From paying for checked luggage and early boarding to extra legroom and on-board snacks, travelers know flying these days means never closing your wallet.
Now, there’s more proof. Carriers around the world collected more than $27 billion last year in fees and other non-fare revenue, which has become “a crucial component of airline income,” a new report finds. The figure represents a 20 percent jump over 2011.
“Every year, key numbers are getting larger. The most aggressive airlines easily generate more than 20 percent of their revenue from a la carte fees,” according to the report by IdeaWorks. The study was sponsored by CarTrawler, an Irish company that provides online car rental distribution systems.
“Once largely limited to low fare airlines, ancillary revenue has now become a financial necessity for airlines all over the globe.”
United Airlines was tops among carriers in the total amount of non-fare revenue collected last year, followed by Delta, American and Southwest, the study found. Ultra-low cost carrier Spirit Airlines collected the most as a percentage of its total income, with fees and other extras making up 38.5 percent of its revenue pie.
The report analyzed financial information from 53 airlines that disclose their ancillary revenue, which includes the much-hated fees for services such as checked bags, priority check-in and assigned seats.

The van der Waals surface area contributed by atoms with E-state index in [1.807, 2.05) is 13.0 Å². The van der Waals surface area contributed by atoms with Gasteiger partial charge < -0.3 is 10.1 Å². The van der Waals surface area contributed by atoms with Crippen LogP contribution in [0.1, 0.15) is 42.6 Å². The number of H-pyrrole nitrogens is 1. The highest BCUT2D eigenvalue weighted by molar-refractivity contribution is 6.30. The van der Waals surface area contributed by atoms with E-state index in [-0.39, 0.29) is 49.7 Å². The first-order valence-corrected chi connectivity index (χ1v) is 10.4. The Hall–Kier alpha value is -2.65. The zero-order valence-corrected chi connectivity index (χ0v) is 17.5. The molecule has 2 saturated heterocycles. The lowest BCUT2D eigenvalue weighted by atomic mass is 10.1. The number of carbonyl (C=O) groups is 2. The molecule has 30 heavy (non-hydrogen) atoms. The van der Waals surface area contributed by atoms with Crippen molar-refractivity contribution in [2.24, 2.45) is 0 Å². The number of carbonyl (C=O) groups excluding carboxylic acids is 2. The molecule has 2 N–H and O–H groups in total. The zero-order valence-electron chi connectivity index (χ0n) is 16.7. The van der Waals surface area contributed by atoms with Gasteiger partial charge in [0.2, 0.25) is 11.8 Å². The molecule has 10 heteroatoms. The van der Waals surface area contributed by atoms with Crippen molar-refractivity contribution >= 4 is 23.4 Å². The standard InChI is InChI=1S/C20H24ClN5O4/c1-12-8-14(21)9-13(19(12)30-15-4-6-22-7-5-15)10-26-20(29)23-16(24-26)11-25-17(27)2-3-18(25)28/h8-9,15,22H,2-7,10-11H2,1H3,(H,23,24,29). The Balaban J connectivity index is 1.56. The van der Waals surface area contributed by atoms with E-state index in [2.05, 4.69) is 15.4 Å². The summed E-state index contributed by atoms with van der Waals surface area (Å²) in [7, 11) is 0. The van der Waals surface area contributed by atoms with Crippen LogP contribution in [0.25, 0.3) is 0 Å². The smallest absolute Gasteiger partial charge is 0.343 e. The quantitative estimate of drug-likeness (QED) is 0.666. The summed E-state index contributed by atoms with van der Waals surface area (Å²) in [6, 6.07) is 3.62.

The figure also includes the money airlines make from selling frequent flier miles to hotels, credit cards and other program partners; offering advertising space in the in-flight magazine; and selling duty-free items on flights.
But it’s those passenger fees that draw the most ire from travel advocates.
“This is $27 billion of deception,” said Charlie Leocha, director of the Consumer Travel Alliance, adding all those extra charges are making it harder for fliers to know and compare the true cost of tickets at the time of booking.
“The growth in ancillary revenue streams makes it more important than ever today that the airlines begin disclosing these ancillary fees at all points where they sell their airfares.”
Leocha’s group is urging the Department of Transportation to finalize the next round of consumer protections, which would require airlines to reveal all extra fees.
But other industry observers noted it’s important to remember the ancillary revenue figure in the report includes all those other categories, which don’t force travelers to pay extra.
Airlines have figured out new ways of making money, much in the same way the cruise and hotel industries have, said George Hobica, founder of Airfarewatchdog.com. Those new revenue streams help keep base fares low and the airlines flying, he added.
“The margins in the industry are ridiculously, laughably small, even with these fees,” Hobica said. “When (airlines) tried to raise fares, people stayed home, so they have to find other sources of income... I’m not outraged, I just think it’s something that had to be done.”
In most cases, fliers can avoid extra charges, by signing up for a carrier-branded credit card that will let them check bags for free, for example, noted Hobica.
But many other travelers are paying big bucks. In the first quarter of this year, U.S. airlines collected $685 million in reservation change fees and more than $800 million in baggage fees, according to the Department of Transportation.